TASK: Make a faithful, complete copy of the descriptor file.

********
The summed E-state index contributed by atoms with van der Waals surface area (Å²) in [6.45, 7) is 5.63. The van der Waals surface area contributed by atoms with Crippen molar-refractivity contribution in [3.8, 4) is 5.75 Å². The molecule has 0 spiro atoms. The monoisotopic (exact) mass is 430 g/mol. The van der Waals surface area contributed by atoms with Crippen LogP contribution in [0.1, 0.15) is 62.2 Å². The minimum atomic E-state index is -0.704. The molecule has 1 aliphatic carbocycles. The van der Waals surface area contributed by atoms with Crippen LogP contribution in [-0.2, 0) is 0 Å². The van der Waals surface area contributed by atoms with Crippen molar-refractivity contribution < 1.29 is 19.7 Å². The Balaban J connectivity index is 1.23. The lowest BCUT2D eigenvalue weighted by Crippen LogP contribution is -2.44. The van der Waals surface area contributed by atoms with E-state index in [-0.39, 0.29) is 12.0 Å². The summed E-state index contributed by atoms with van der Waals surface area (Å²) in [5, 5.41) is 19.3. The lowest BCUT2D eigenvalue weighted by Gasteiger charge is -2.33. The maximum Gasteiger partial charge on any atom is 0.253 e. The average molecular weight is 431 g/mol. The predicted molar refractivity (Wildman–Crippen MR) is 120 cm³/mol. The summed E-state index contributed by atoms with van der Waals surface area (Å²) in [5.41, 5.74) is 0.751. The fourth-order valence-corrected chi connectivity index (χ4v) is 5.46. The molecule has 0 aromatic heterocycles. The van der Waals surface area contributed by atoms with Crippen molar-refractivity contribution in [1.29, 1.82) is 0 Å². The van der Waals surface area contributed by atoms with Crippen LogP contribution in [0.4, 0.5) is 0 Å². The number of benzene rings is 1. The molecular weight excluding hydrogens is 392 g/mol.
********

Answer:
The summed E-state index contributed by atoms with van der Waals surface area (Å²) in [6.45, 7) is 5.63. The van der Waals surface area contributed by atoms with Crippen molar-refractivity contribution in [3.8, 4) is 5.75 Å². The molecule has 0 spiro atoms. The monoisotopic (exact) mass is 430 g/mol. The van der Waals surface area contributed by atoms with Crippen LogP contribution in [0.1, 0.15) is 62.2 Å². The minimum atomic E-state index is -0.704. The molecule has 1 aliphatic carbocycles. The van der Waals surface area contributed by atoms with Crippen LogP contribution in [-0.2, 0) is 0 Å². The van der Waals surface area contributed by atoms with Crippen molar-refractivity contribution < 1.29 is 19.7 Å². The Balaban J connectivity index is 1.23. The lowest BCUT2D eigenvalue weighted by Crippen LogP contribution is -2.44. The van der Waals surface area contributed by atoms with E-state index in [-0.39, 0.29) is 12.0 Å². The summed E-state index contributed by atoms with van der Waals surface area (Å²) in [5, 5.41) is 19.3. The lowest BCUT2D eigenvalue weighted by Gasteiger charge is -2.33. The maximum Gasteiger partial charge on any atom is 0.253 e. The average molecular weight is 431 g/mol. The predicted molar refractivity (Wildman–Crippen MR) is 120 cm³/mol. The summed E-state index contributed by atoms with van der Waals surface area (Å²) in [5.41, 5.74) is 0.751. The fourth-order valence-corrected chi connectivity index (χ4v) is 5.46. The molecule has 0 aromatic heterocycles. The van der Waals surface area contributed by atoms with Crippen molar-refractivity contribution in [1.29, 1.82) is 0 Å². The van der Waals surface area contributed by atoms with Crippen LogP contribution in [0.4, 0.5) is 0 Å². The number of benzene rings is 1. The molecular weight excluding hydrogens is 392 g/mol.